Do campus pro days make a difference? Probably not for the players who received and went through the NFL Combine last month. Guys like Nate Peterman, James Conner, Ejuan Price, etc. who had their measurables taken in that setting probably won’t do much to change things. Any changes for them in the draft board will come from private team workouts and evaluations of their game film.
For the next tier, though, it is about getting noticed. Raising an eyebrow. Getting teams to reevaluate them.
Arguably, no one did a better job of making that happen then Ryan Lewis.
Ryan Lewis always knew he was fast, but his form was flawed. He was a high school running back who never played defense until he got to Pitt, where he didn’t crack the starting lineup until his senior season.
But Lewis wasn’t invited to the NFL Combine, so he knew Pitt’s Pro Day was his final chance to show scouts, like his father, what he could do.
Ryan ran the 40-yard dash, the ultimate test of speed. Scouts clocked Lewis at 4.35 seconds his first time, then at 4.32.
“It was a surprise for me,” [proud dad and director of pro scouting for the Kansas City Chiefs] Will Lewis said. “I was thinking he’d run in the mid- to low-4.4s. When he was 4.32, everybody looks at their watch and then looks at you.”
All thinking the same thing: Ryan Lewis just made some money.
Thirty NFL teams were represented, including Detroit Lions head coach Jim Caldwell, on Wednesday at UPMC Rooney Sports Complex on the South Side. They came to see Pitt quarterback Nathan Peterman, running back James Conner or linemen Adam Bisnowaty and Dorian Johnson. They left buzzing about Ryan Lewis.
A Pitt cornerback was probably the last player expected to turn heads, considering that the Panthers finished next-to-last nationally in pass defense. But Lewis comes with pedigree, as the son of then-Seattle Seahawks vice president of football operations; nephew of former Pitt cornerback Tim Lewis, a first-round pick of the Green Bay Packers in 1983 and former Steelers defensive coordinator; and cousin of former Panthers Louis Riddick, Ian Riddick and Tristan Roberts.
Man, you want to talk about one of the great Pitt families. They get overlooked. Maybe because they aren’t from Pittsburgh and/or didn’t stay in the area. But I’m not sure you can find a bloodline in Pitt’s history that has covered so many different periods.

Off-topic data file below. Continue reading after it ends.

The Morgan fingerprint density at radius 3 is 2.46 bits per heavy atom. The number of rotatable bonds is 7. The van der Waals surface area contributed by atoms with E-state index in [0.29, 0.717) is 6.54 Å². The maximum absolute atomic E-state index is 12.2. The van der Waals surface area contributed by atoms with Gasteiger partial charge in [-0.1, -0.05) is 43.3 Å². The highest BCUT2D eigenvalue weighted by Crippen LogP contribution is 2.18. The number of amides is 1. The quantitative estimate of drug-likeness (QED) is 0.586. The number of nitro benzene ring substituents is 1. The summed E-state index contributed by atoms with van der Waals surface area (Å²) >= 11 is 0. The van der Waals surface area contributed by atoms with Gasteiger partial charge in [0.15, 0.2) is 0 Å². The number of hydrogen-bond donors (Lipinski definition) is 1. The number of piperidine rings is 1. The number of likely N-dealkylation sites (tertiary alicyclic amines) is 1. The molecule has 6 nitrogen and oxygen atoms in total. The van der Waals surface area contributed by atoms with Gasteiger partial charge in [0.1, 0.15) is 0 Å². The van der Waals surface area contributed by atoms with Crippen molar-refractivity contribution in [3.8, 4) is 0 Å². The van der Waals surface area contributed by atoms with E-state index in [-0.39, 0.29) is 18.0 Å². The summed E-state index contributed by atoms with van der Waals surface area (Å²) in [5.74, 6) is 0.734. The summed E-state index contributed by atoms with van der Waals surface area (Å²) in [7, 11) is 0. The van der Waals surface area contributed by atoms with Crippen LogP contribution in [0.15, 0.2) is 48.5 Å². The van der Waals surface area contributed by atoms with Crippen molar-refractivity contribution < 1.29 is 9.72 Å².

Good for Ryan Lewis. At the very least he is going to get a chance somewhere as an undrafted free agent.
But what Nathan Peterman noticed was that even when someone like seldom-used William & Mary receiver Kevin Hart — no, not the comedian, but the Seton-LaSalle High School graduate — lifted alongside Pitt’s NFL hopefuls, there was one voice booming and imploring others to be just as supportive of Hart as they would their own.
Yes, even on Pitt’s annual pro day — an individual activity by nature, as draft prospects work out for NFL teams — James Conner’s presence was felt.
“Guys he just met today, he’s rooting them on, getting our whole team to cheer for them,” Peterman said. “He’s probably one of the favorite guys I’ve played with. Maybe we’ll get another chance one day to play with each other. … I’ve never seen a guy like him.”
Stop being so goddamn perfect that it makes the rest of us look so small and petty.
Standing outside the circle of NFL people, Narduzzi looked and talked like a proud father. Six of his players – Conner, Peterman, offensive linemen Adam Bisnowaty and Dorian Johnson, tight end Scott Orndoff and defensive end Ejuan Price — were at the NFL Combine and look like they could get drafted.
Asked what that would mean to his program, Narduzzi was honest.
“It would mean we probably should have won more games this year,” he said.
Said every Pitt fan after (almost) every loss this past season.
“It would be great for the University of Pittsburgh and for this program to have that many guys drafted.
“We just want to keep matching that with winning football games.”
It would definitely help, and yes.